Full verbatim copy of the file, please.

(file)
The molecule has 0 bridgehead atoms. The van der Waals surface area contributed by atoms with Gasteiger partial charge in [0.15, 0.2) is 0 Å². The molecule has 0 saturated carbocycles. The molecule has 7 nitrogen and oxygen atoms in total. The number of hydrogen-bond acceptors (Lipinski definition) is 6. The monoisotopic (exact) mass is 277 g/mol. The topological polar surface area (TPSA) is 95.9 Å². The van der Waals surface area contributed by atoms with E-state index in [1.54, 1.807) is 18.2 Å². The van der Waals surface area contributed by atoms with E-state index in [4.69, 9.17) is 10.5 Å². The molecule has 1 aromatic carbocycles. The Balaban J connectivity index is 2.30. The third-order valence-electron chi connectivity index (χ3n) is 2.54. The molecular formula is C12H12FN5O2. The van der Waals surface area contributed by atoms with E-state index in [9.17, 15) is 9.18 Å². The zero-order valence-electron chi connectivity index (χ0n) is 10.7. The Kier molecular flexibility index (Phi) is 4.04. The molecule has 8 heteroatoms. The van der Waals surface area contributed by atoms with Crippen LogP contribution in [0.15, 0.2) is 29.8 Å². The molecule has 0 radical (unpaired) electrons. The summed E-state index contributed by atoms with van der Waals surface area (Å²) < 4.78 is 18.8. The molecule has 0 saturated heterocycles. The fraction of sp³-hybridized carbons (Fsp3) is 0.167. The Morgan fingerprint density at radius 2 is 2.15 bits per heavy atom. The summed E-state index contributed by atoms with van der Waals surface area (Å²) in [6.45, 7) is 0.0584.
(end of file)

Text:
The molecule has 0 bridgehead atoms. The van der Waals surface area contributed by atoms with Gasteiger partial charge in [0.15, 0.2) is 0 Å². The molecule has 0 saturated carbocycles. The molecule has 7 nitrogen and oxygen atoms in total. The number of hydrogen-bond acceptors (Lipinski definition) is 6. The monoisotopic (exact) mass is 277 g/mol. The topological polar surface area (TPSA) is 95.9 Å². The van der Waals surface area contributed by atoms with E-state index in [1.54, 1.807) is 18.2 Å². The van der Waals surface area contributed by atoms with E-state index in [4.69, 9.17) is 10.5 Å². The molecule has 1 aromatic carbocycles. The Balaban J connectivity index is 2.30. The third-order valence-electron chi connectivity index (χ3n) is 2.54. The molecular formula is C12H12FN5O2. The van der Waals surface area contributed by atoms with E-state index in [9.17, 15) is 9.18 Å². The zero-order valence-electron chi connectivity index (χ0n) is 10.7. The Kier molecular flexibility index (Phi) is 4.04. The molecule has 8 heteroatoms. The van der Waals surface area contributed by atoms with Crippen LogP contribution in [0.15, 0.2) is 29.8 Å². The molecule has 0 radical (unpaired) electrons. The summed E-state index contributed by atoms with van der Waals surface area (Å²) < 4.78 is 18.8. The molecule has 0 saturated heterocycles. The fraction of sp³-hybridized carbons (Fsp3) is 0.167. The Morgan fingerprint density at radius 2 is 2.15 bits per heavy atom. The summed E-state index contributed by atoms with van der Waals surface area (Å²) in [6.45, 7) is 0.0584.